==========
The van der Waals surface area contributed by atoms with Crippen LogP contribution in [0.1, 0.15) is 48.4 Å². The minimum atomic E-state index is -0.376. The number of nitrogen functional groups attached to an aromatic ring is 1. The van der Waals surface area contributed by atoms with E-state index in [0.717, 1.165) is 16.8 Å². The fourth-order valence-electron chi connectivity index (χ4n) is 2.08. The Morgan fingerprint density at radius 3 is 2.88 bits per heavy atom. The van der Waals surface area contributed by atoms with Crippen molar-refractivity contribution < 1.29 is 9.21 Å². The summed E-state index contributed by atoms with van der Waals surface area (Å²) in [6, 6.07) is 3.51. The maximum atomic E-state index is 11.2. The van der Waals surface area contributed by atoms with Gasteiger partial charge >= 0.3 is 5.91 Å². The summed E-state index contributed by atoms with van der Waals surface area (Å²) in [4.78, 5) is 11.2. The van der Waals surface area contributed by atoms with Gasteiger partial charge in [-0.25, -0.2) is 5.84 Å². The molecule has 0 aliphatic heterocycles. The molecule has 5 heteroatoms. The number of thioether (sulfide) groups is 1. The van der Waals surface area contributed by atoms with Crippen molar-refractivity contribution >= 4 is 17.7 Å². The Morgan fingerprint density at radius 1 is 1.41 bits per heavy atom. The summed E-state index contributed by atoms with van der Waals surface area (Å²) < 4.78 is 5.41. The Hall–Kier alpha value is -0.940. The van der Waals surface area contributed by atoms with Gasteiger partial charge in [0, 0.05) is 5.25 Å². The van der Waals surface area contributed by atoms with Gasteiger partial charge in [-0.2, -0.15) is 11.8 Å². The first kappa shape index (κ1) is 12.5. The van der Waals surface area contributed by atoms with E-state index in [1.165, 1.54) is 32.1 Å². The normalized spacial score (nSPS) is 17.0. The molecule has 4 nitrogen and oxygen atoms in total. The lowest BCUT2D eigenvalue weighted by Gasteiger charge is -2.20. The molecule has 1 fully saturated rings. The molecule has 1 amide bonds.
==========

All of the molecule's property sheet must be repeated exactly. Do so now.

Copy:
The van der Waals surface area contributed by atoms with Crippen LogP contribution in [0.1, 0.15) is 48.4 Å². The minimum atomic E-state index is -0.376. The number of nitrogen functional groups attached to an aromatic ring is 1. The van der Waals surface area contributed by atoms with E-state index in [0.717, 1.165) is 16.8 Å². The fourth-order valence-electron chi connectivity index (χ4n) is 2.08. The Morgan fingerprint density at radius 3 is 2.88 bits per heavy atom. The van der Waals surface area contributed by atoms with Crippen molar-refractivity contribution < 1.29 is 9.21 Å². The summed E-state index contributed by atoms with van der Waals surface area (Å²) in [6, 6.07) is 3.51. The maximum atomic E-state index is 11.2. The van der Waals surface area contributed by atoms with Gasteiger partial charge >= 0.3 is 5.91 Å². The summed E-state index contributed by atoms with van der Waals surface area (Å²) in [4.78, 5) is 11.2. The van der Waals surface area contributed by atoms with Gasteiger partial charge in [-0.25, -0.2) is 5.84 Å². The molecule has 0 aliphatic heterocycles. The molecule has 5 heteroatoms. The number of thioether (sulfide) groups is 1. The van der Waals surface area contributed by atoms with Crippen molar-refractivity contribution >= 4 is 17.7 Å². The Morgan fingerprint density at radius 1 is 1.41 bits per heavy atom. The summed E-state index contributed by atoms with van der Waals surface area (Å²) < 4.78 is 5.41. The Hall–Kier alpha value is -0.940. The van der Waals surface area contributed by atoms with Gasteiger partial charge in [0, 0.05) is 5.25 Å². The van der Waals surface area contributed by atoms with Gasteiger partial charge in [-0.2, -0.15) is 11.8 Å². The first kappa shape index (κ1) is 12.5. The van der Waals surface area contributed by atoms with E-state index in [1.165, 1.54) is 32.1 Å². The normalized spacial score (nSPS) is 17.0. The molecule has 4 nitrogen and oxygen atoms in total. The lowest BCUT2D eigenvalue weighted by Gasteiger charge is -2.20. The molecule has 1 fully saturated rings. The molecule has 1 amide bonds.